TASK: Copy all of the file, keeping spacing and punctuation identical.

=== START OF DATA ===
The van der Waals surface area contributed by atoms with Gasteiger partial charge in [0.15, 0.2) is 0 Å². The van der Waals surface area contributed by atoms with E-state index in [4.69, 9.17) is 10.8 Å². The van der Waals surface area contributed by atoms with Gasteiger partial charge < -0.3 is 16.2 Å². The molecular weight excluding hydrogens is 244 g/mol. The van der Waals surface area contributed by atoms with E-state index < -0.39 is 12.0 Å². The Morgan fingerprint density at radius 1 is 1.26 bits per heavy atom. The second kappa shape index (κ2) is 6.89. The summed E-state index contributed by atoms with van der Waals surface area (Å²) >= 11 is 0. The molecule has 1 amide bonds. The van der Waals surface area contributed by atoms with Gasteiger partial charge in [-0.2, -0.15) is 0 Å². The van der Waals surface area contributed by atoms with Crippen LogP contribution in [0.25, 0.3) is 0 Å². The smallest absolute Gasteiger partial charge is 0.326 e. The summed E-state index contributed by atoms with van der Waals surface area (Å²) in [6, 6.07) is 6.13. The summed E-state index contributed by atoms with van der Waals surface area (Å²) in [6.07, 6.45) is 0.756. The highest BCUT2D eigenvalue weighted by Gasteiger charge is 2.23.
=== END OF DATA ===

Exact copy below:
The van der Waals surface area contributed by atoms with Gasteiger partial charge in [0.15, 0.2) is 0 Å². The van der Waals surface area contributed by atoms with E-state index in [4.69, 9.17) is 10.8 Å². The van der Waals surface area contributed by atoms with Gasteiger partial charge < -0.3 is 16.2 Å². The molecular weight excluding hydrogens is 244 g/mol. The van der Waals surface area contributed by atoms with E-state index < -0.39 is 12.0 Å². The Morgan fingerprint density at radius 1 is 1.26 bits per heavy atom. The second kappa shape index (κ2) is 6.89. The summed E-state index contributed by atoms with van der Waals surface area (Å²) >= 11 is 0. The molecule has 1 amide bonds. The van der Waals surface area contributed by atoms with Gasteiger partial charge in [-0.2, -0.15) is 0 Å². The van der Waals surface area contributed by atoms with Crippen LogP contribution in [0.25, 0.3) is 0 Å². The smallest absolute Gasteiger partial charge is 0.326 e. The summed E-state index contributed by atoms with van der Waals surface area (Å²) in [6, 6.07) is 6.13. The summed E-state index contributed by atoms with van der Waals surface area (Å²) in [6.07, 6.45) is 0.756. The highest BCUT2D eigenvalue weighted by Gasteiger charge is 2.23.